Kielburgers file defamation suit against Canadaland

We Charity bosses allege the publisher smeared their mother

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We Charity’s Kielburger family has filed a $3 million defamation lawsuit against a Toronto publisher, according to Blacklock’s Reporter.

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The claim in Ontario Superior Court was filed in the name of the Kielburgers’ mother over allegations she diverted charitable donations to a family bank account.

The lawsuit accuses Canadaland Inc. of waging “a smear campaign” against the Kielburgers.

No statement of defence has yet been filed.

The claim is unproven.

The lawsuit stems from a podcast last September 20 that alleged Theresa Kielburger, 78, a retired Toronto schoolteacher, “deposited hundreds of thousands of dollars in donations directly into the family’s personal bank account” dating from the earliest days of We Charity in the 1990s.

According to Blacklock’s Reporter, lawyers for the Kielburger’s said while the podcast “did not expressly accuse Theresa of stealing, the issue of stealing charitable donations is raised.”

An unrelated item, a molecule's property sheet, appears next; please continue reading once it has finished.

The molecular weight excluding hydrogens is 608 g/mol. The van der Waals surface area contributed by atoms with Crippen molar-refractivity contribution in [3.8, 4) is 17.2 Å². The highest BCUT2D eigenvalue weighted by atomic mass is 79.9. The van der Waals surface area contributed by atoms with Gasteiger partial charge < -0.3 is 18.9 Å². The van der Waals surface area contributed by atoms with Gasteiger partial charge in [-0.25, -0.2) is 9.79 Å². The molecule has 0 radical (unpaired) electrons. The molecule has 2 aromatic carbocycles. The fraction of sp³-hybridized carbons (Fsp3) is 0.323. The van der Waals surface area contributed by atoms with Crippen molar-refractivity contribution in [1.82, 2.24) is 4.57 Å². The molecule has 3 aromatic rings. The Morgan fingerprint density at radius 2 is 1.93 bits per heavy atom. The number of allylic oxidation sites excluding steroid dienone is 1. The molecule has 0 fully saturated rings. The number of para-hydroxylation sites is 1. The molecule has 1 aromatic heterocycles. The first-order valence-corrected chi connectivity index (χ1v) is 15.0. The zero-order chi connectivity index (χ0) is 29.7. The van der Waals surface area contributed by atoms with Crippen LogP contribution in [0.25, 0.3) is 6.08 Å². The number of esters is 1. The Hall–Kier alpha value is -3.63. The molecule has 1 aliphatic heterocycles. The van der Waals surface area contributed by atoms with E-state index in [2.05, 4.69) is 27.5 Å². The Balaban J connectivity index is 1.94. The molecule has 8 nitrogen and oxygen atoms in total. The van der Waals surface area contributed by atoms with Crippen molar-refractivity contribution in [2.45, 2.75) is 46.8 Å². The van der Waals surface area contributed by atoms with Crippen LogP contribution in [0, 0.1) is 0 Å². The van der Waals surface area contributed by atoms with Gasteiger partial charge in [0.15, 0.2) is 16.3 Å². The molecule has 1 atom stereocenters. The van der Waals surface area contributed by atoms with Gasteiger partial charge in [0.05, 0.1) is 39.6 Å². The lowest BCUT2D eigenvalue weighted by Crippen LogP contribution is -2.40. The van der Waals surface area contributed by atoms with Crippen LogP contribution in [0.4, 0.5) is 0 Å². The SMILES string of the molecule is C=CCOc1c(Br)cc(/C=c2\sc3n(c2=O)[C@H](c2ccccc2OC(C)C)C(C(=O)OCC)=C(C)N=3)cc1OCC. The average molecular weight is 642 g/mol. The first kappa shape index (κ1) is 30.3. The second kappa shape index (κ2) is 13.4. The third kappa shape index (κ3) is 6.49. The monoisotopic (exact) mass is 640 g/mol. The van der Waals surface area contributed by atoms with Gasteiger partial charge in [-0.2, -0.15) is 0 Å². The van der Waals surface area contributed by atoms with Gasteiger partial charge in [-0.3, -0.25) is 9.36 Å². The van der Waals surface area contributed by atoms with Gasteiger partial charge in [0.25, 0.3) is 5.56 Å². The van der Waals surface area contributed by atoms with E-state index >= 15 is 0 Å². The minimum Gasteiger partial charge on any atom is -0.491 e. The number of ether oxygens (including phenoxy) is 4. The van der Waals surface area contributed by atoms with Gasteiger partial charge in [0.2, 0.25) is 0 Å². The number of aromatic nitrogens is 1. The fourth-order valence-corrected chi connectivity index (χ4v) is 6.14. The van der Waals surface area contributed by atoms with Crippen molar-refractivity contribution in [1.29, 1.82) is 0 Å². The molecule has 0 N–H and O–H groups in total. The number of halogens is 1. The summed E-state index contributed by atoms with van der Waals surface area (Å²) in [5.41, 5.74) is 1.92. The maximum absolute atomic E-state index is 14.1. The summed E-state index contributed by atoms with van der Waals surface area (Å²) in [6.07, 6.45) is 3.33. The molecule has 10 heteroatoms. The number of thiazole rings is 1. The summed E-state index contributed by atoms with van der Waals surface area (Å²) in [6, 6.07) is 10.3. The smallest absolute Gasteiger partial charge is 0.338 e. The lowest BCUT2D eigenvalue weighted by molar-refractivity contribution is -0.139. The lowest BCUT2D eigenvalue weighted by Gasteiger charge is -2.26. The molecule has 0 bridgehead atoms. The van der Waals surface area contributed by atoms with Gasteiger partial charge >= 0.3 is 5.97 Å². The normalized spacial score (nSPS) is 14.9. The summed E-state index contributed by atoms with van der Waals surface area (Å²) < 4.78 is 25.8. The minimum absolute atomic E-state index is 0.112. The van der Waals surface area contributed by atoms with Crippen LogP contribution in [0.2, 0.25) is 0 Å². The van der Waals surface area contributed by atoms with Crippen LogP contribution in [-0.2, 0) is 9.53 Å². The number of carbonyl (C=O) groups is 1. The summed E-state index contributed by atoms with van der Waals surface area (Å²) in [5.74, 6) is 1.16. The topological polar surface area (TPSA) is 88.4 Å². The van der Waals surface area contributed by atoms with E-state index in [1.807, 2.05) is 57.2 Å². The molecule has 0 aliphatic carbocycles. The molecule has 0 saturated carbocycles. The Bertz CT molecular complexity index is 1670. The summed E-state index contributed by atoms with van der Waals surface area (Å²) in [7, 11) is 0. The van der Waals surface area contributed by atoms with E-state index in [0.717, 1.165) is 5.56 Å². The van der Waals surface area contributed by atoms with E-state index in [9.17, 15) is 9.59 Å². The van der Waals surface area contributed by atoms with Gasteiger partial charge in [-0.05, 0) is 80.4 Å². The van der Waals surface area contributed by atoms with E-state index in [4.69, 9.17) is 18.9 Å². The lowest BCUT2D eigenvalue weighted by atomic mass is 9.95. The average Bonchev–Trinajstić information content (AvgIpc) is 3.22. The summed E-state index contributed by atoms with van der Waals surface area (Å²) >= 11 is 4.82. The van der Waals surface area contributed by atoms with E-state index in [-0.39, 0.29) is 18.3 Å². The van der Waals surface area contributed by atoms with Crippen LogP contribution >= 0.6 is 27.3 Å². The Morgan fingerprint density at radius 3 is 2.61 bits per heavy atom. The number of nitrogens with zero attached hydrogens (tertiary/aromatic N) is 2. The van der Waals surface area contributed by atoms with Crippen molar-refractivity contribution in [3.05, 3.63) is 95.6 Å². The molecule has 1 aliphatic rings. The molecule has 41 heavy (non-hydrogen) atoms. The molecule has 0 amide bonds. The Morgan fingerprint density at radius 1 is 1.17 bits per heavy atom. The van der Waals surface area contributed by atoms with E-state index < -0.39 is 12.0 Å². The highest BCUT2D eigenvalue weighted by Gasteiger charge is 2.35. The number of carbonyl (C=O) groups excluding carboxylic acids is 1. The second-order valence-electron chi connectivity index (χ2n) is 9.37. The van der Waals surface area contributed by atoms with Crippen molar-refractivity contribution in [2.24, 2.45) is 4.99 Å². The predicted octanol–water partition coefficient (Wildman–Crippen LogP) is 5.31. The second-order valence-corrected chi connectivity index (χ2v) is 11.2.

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The podcast was “shocking,” “vicious,” “callous,” “reckless,” “high-handed” and “reprehensible,” lawyers wrote.

“The statement that Theresa deposited hundreds of thousands of dollars in donations directly into the family’s personal bank account is disinformation created and propagated by the defendants for the purposes of sensationalism,” said the Court application.

“The caption appearing as a preview of the impugned podcast described it as ‘The White Saviours: Canadaland. True Crime,’” wrote lawyers. “The words meant and were understood to mean the allegations in the podcast, including the allegations made concerning Theresa, constituted acts of criminality.”

We Charity earlier served libel notice on Canadaland for alleging the Kielburgers “amassed a personal fortune worth over $30 million,” operated “tax shelters,” “engaged in a fraudulent vaccination scheme in Africa” and “acted in a deceptive manner.”

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Canadaland on July 9, 2020 was the first to publish evidence We Charity had paid talent fees to members of the Prime Minister’s family prior to receiving a $43.5 million grant. Commons committee investigations later determined payments to Justin Trudeau’s family totaled $481,751.

Canadaland also revealed We Charity hired the daughter of then-Finance Minister Bill Morneau’s out of college.

Subsequent investigations determined We Charity covered $41,366 in expenses to host Morneau’s family at resorts in Ecuador and Kenya, prompting the finance minister to resign August 17, 2020 for breach of the Conflict Of Interest Act.

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